Survey finds 36% of CHIME members see higher budgets over next 24 months
Electronic Health Records (EHR) remain a challenge for medical practitioners, and that’s why, Chief Information Officers plan to invest heavily over the next three years to improve how they are used, according to a survey of College of Healthcare Information Management Executives (CHIME) members conducted by KPMG LLP, the U.S. audit, tax and advisory firm.
“Meaningful Use, HITECH and new payment models have encouraged healthcare providers to invest in EHRs, but some didn’t mesh with how doctors and nurses work,” said Ralph Fargnoli, Advisory managing director at KPMG and author of Beyond Implementation: Optimizing EHRs to Maximize Results. “A majority of doctors are dissatisfied with EHRs. We need to make these systems secure, easier to use, and interoperable across the continuum of care to effectively treat patients and uncover where quality and efficiency can be improved.”
The KPMG survey, which was conducted through January 2017, found CIOs plan the majority of capital investment over the next three years to be (figures rounded):
The investment priorities correlate with some of the biggest healthcare IT challenges that executives face. The survey found that improving clinical/business processes topped the list of challenges, closely followed improving operating efficiency and delivering business intelligence/analytics.
These spending plans are likely to remain the same among 63 percent of respondents for the next 12 months and for 44 percent during the next two years. For the next 12 months, 18 percent of respondents expect higher spending. Respondents (36 percent) expect an increase in operating budgets during the next two years.
Approximately one quarter of all respondents said their organizations were implementing or investing in cloud computing infrastructure (servers, storage and data centers) and 18 percent said their investments were in enterprise resource planning (ERP) solutions. Other key functions for the cloud among the respondents include electronic health records (10 percent), enterprise systems solutions (10 percent) and disaster recovery (8 percent). The biggest challenges and concerns with cloud computing were regarding data loss/privacy, applications not being fully optimized with the cloud and integration with existing architecture.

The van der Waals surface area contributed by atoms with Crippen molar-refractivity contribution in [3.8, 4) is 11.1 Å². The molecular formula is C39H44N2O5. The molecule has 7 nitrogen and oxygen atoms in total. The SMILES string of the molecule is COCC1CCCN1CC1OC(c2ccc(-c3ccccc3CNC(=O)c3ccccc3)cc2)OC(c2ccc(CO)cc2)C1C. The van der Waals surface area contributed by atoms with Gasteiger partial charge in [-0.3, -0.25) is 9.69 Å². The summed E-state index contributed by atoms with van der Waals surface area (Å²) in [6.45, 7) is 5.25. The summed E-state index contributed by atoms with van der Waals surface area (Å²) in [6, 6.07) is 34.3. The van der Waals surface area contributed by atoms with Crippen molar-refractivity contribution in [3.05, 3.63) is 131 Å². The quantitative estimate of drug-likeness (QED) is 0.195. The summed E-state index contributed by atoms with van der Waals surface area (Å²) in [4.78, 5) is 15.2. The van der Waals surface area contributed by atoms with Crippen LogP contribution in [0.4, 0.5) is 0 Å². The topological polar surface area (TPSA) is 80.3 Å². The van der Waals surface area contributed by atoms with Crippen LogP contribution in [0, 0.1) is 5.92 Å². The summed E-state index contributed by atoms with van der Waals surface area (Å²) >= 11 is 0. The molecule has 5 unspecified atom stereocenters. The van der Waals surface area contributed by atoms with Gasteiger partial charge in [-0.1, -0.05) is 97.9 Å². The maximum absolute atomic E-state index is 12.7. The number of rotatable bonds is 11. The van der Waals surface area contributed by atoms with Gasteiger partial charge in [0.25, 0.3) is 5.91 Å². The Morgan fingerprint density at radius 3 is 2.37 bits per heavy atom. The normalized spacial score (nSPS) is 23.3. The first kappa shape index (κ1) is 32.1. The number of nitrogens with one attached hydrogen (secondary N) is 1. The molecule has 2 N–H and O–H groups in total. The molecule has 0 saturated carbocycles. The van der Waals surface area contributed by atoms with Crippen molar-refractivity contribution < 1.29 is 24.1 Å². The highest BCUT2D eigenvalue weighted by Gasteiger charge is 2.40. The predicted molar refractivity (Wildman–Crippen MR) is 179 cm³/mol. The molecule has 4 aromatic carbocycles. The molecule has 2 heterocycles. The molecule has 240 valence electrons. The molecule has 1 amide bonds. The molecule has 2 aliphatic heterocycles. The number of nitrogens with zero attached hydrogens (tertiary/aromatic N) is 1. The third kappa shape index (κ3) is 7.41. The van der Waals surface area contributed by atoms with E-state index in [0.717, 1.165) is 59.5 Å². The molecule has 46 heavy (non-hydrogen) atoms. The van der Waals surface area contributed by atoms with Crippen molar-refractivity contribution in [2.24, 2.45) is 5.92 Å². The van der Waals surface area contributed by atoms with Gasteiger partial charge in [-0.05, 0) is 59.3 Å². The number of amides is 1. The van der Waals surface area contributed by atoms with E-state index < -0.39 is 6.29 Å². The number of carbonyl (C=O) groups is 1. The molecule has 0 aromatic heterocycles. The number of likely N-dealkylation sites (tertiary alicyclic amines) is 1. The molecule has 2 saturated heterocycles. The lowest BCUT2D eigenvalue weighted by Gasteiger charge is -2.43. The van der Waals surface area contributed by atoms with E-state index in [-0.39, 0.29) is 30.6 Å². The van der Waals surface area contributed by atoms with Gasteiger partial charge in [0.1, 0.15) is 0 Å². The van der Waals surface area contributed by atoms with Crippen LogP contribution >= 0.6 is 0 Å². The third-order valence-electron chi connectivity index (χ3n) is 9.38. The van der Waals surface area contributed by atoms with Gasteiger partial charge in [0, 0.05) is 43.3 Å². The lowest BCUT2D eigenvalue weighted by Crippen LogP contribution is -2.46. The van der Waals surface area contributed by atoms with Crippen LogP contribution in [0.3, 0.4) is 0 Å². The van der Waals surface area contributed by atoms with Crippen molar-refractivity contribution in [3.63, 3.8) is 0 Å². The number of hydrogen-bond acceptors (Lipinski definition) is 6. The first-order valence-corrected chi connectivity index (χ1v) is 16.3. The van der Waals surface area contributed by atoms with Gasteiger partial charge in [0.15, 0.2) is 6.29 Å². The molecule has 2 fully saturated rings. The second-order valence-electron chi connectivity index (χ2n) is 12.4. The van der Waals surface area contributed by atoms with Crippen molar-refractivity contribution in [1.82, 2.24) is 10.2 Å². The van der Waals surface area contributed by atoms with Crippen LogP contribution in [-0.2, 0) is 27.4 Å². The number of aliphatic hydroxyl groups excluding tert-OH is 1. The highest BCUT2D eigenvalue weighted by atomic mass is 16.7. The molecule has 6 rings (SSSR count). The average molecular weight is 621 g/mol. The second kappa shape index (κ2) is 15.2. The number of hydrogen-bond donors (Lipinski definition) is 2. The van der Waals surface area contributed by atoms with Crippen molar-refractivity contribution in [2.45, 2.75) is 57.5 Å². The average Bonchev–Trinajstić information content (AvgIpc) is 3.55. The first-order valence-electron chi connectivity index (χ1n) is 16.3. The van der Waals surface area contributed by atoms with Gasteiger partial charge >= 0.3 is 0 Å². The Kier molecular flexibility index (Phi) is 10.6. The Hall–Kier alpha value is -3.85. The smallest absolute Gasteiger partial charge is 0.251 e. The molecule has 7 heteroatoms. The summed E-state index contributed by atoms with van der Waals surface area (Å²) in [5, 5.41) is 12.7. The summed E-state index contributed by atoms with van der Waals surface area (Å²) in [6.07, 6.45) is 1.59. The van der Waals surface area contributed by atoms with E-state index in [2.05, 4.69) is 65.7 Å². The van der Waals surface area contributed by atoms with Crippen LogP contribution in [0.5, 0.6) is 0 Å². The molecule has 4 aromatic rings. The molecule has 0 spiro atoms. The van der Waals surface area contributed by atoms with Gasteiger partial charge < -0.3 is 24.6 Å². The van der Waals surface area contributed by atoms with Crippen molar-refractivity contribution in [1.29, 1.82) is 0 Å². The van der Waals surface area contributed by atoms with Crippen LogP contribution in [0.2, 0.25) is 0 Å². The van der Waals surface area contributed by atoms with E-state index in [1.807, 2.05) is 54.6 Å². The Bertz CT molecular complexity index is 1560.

KPMG surveyed 112 members of CHIME about healthcare IT investment priorities.
KPMG Healthcare & Life Sciences
The healthcare and life sciences professionals at KPMG LLP assist clients across the care delivery spectrum. Our teams work with clients to understand and mitigate risks by assessing their current state and performing gap analyses related to financial, operational, technical, compliance and cultural readiness for change. That change includes elements related to patient access and network information; alternative modes and models of care delivery, including telemedicine and mobile care; pricing considerations; defining and measuring value; and clinical/corporate governance. KPMG will be at HIMSS17 in Orlando, Feb. 19-23. Please click here to set up a meeting at HIMSS.
The College of Healthcare Information Management Executives (CHIME) is an executive organization dedicated to serving chief information officers and other senior healthcare IT leaders. With more than 2,300 CIO members and over 150 healthcare IT vendors and professional services firms, CHIME provides a highly interactive, trusted environment enabling senior professional and industry leaders to collaborate; exchange best practices; address professional development needs; and advocate the effective use of information management to improve the health and healthcare in the communities they serve. For more information, please visit chimecentral.org.
KPMG LLP, the audit, tax and advisory firm (www.kpmg.com/us), is the independent U.S. member firm of KPMG International Cooperative (“KPMG International”). KPMG International’s independent member firms have 189,000 professionals, including more than 9,000 partners, in 152 countries.